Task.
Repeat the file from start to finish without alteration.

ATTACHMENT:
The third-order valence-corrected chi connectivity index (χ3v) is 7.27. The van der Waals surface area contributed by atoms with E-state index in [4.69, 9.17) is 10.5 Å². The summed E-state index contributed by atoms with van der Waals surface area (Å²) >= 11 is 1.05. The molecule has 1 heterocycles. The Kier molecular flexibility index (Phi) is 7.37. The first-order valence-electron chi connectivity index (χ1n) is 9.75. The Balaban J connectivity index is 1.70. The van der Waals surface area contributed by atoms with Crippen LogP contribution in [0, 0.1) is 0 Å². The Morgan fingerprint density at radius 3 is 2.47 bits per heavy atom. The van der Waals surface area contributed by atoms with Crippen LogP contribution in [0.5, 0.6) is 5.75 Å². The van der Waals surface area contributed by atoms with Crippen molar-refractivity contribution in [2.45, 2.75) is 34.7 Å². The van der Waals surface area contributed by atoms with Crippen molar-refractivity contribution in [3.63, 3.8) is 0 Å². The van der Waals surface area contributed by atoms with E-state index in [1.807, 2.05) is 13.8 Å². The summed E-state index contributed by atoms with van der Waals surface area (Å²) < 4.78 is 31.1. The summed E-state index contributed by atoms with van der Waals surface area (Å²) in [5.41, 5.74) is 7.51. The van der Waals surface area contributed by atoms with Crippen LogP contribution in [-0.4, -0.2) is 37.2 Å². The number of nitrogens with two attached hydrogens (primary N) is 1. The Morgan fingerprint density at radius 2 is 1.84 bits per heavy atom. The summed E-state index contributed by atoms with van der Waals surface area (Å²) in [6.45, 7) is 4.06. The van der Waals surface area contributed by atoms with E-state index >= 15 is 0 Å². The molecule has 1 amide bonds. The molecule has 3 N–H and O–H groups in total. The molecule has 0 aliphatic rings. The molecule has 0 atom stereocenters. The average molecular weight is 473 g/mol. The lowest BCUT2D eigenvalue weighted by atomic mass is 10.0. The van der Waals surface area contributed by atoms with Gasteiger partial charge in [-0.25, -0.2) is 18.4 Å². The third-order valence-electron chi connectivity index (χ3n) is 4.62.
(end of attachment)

The third-order valence-corrected chi connectivity index (χ3v) is 7.27. The van der Waals surface area contributed by atoms with E-state index in [4.69, 9.17) is 10.5 Å². The summed E-state index contributed by atoms with van der Waals surface area (Å²) >= 11 is 1.05. The molecule has 1 heterocycles. The Kier molecular flexibility index (Phi) is 7.37. The first-order valence-electron chi connectivity index (χ1n) is 9.75. The Balaban J connectivity index is 1.70. The van der Waals surface area contributed by atoms with Crippen LogP contribution in [0, 0.1) is 0 Å². The Morgan fingerprint density at radius 3 is 2.47 bits per heavy atom. The van der Waals surface area contributed by atoms with Crippen LogP contribution in [0.5, 0.6) is 5.75 Å². The van der Waals surface area contributed by atoms with Crippen molar-refractivity contribution in [2.45, 2.75) is 34.7 Å². The van der Waals surface area contributed by atoms with Crippen molar-refractivity contribution in [3.63, 3.8) is 0 Å². The van der Waals surface area contributed by atoms with E-state index in [1.807, 2.05) is 13.8 Å². The summed E-state index contributed by atoms with van der Waals surface area (Å²) < 4.78 is 31.1. The summed E-state index contributed by atoms with van der Waals surface area (Å²) in [5.41, 5.74) is 7.51. The van der Waals surface area contributed by atoms with Crippen LogP contribution in [-0.4, -0.2) is 37.2 Å². The number of nitrogens with two attached hydrogens (primary N) is 1. The Morgan fingerprint density at radius 2 is 1.84 bits per heavy atom. The summed E-state index contributed by atoms with van der Waals surface area (Å²) in [6.45, 7) is 4.06. The van der Waals surface area contributed by atoms with E-state index >= 15 is 0 Å². The molecule has 1 amide bonds. The molecule has 3 N–H and O–H groups in total. The molecule has 0 aliphatic rings. The molecule has 0 atom stereocenters. The average molecular weight is 473 g/mol. The lowest BCUT2D eigenvalue weighted by atomic mass is 10.0. The van der Waals surface area contributed by atoms with Gasteiger partial charge in [-0.25, -0.2) is 18.4 Å². The third-order valence-electron chi connectivity index (χ3n) is 4.62.